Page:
RFC 2616 Fielding, et al.
10 Status Code Definitions
Each Status-Code is described below, including a description of which method(s) it can follow and any metainformation required in the response.
10.1 Informational 1xx
This class of status code indicates a provisional response, consisting only of the Status-Line and optional headers, and is terminated by an empty line. There are no required headers for this class of status code. Since HTTP/1.0 did not define any 1xx status codes, servers MUST NOT send a 1xx response to an HTTP/1.0 client except under experimental conditions.
A client MUST be prepared to accept one or more 1xx status responses prior to a regular response, even if the client does not expect a 100 (Continue) status message. Unexpected 1xx status responses MAY be ignored by a user agent.
Proxies MUST forward 1xx responses, unless the connection between the proxy and its client has been closed, or unless the proxy itself requested the generation of the 1xx response. (For example, if a
proxy adds a "Expect: 100-continue" field when it forwards a request, then it need not forward the corresponding 100 (Continue) response(s).)
10.1.1 100 Continue
The client SHOULD continue with its request. This interim response is used to inform the client that the initial part of the request has been received and has not yet been rejected by the server. The client SHOULD continue by sending the remainder of the request or, if the request has already been completed, ignore this response. The server MUST send a final response after the request has been completed. See section 8.2.3 for detailed discussion of the use and handling of this status code.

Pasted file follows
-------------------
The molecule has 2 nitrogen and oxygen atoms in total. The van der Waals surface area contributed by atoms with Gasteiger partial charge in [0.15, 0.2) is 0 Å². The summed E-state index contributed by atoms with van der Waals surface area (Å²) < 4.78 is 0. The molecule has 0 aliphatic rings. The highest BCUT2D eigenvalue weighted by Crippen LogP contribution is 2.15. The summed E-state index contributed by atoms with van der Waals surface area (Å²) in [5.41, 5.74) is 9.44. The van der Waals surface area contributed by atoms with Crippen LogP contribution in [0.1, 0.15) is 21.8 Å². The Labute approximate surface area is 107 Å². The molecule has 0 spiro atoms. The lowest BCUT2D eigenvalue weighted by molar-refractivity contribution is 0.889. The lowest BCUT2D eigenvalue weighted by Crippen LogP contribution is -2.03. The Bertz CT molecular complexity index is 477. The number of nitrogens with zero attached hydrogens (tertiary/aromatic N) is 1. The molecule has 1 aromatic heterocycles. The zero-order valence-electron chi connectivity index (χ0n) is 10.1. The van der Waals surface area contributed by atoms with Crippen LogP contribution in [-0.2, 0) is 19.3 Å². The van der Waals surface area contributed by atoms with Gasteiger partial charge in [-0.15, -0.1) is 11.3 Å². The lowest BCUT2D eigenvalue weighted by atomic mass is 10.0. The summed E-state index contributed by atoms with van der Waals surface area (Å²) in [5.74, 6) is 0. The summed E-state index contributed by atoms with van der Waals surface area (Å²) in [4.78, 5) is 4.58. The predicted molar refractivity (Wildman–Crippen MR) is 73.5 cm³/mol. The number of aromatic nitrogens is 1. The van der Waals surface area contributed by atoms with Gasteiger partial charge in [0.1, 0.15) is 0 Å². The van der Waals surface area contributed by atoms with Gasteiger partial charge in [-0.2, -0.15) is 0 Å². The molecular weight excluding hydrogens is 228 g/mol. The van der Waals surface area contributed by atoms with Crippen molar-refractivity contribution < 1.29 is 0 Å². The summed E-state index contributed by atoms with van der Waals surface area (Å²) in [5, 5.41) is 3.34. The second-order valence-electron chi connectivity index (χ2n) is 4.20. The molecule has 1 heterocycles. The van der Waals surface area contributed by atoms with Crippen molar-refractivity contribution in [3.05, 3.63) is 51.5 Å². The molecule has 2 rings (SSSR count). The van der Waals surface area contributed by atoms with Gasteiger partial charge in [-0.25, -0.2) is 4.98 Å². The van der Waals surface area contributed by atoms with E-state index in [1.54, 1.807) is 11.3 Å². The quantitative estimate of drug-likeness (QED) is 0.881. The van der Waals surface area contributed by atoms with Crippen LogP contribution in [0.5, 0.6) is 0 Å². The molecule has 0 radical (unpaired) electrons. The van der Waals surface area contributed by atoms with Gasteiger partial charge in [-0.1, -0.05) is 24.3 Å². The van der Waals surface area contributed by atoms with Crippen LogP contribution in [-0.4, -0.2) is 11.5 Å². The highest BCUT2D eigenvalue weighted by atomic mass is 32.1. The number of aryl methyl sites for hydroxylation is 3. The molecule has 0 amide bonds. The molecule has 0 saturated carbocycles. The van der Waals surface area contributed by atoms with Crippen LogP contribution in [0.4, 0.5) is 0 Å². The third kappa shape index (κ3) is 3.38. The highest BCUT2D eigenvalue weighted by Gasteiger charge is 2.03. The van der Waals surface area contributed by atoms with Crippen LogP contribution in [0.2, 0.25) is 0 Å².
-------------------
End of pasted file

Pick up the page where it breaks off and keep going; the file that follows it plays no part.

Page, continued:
10.1.2 101 Switching Protocols
The server understands and is willing to comply with the client's request, via the Upgrade message header field (section 14.42), for a change in the application protocol being used on this connection. The server will switch protocols to those defined by the response's Upgrade header field immediately after the empty line which terminates the 101 response.
The protocol SHOULD be switched only when it is advantageous to do so. For example, switching to a newer version of HTTP is advantageous over older versions, and switching to a real-time, synchronous protocol might be advantageous when delivering resources that use such features.
10.2 Successful 2xx
This class of status code indicates that the client's request was successfully received, understood, and accepted.
10.2.1 200 OK
The request has succeeded. The information returned with the response is dependent on the method used in the request, for example:
GET an entity corresponding to the requested resource is sent in the response;
HEAD the entity-header fields corresponding to the requested resource are sent in the response without any message-body;
POST an entity describing or containing the result of the action;
TRACE an entity containing the request message as received by the end server.
10.2.2 201 Created
The request has been fulfilled and resulted in a new resource being created. The newly created resource can be referenced by the URI(s) returned in the entity of the response, with the most specific URI for the resource given by a Location header field. The response SHOULD include an entity containing a list of resource characteristics and location(s) from which the user or user agent can choose the one most appropriate. The entity format is specified by the media type given in the Content-Type header field. The origin server MUST create the resource before returning the 201 status code. If the action cannot be carried out immediately, the server SHOULD respond with 202 (Accepted) response instead.
A 201 response MAY contain an ETag response header field indicating the current